Birding · Geological Significance · Wildflowers · Wildlife
This trail is multi-use, so expect to see equestrians out and about.
From the northern parking area, take the connector trail heading south. At the first junction, turn right to head south on the Yaupon Trail
. Yaupon is the longest trail in the park and it follows the western boundary, paralleling Pope Bend Road for most of its length. The trail is mostly straight with little elevation change for the first half. Around the halfway mark, however, the trail begins to wind through the forest and rolls over more hilly topography. The trail crosses the main road that runs through the park before it ends at the junction with Coyote Road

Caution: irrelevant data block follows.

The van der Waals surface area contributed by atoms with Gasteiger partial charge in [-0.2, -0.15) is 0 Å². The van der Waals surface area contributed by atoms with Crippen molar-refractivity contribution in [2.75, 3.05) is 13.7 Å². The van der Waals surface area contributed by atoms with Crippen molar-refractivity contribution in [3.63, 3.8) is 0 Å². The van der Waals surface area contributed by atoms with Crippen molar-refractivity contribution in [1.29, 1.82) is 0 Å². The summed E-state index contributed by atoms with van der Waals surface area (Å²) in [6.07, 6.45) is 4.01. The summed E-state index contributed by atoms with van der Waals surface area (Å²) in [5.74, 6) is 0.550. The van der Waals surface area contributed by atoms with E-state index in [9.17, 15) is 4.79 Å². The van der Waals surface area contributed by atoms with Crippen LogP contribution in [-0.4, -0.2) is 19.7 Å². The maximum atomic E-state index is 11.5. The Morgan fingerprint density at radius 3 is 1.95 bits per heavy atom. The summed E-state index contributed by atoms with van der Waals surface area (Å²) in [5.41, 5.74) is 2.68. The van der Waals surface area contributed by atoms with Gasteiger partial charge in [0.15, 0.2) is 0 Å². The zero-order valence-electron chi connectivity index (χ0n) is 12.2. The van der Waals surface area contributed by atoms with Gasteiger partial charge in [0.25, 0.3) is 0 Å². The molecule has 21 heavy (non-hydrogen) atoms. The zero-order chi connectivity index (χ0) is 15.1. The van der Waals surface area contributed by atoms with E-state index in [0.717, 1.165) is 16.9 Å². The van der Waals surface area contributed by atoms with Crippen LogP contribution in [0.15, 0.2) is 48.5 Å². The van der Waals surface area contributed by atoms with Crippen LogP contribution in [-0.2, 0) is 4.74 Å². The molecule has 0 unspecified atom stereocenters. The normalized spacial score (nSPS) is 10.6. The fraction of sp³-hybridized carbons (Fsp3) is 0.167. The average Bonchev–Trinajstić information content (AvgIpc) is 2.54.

, which continues north, and Bobcat Ridge Trail
, which heads to the east.
The Yaupon Trail
, like Roadrunner Trail
, is built on top of an ancient oyster reef that varies in thickness from 3-14 feet. This old oyster bed leaves sections of the trail littered with fossils of ancient oysters, and there are sections of the reef exposed along Yaupon Trail
This part of the park is home to plants that are typically found in the Hill Country or the Edwards Plateau.
Shared By: LCRA Parks
by Makenna Henderson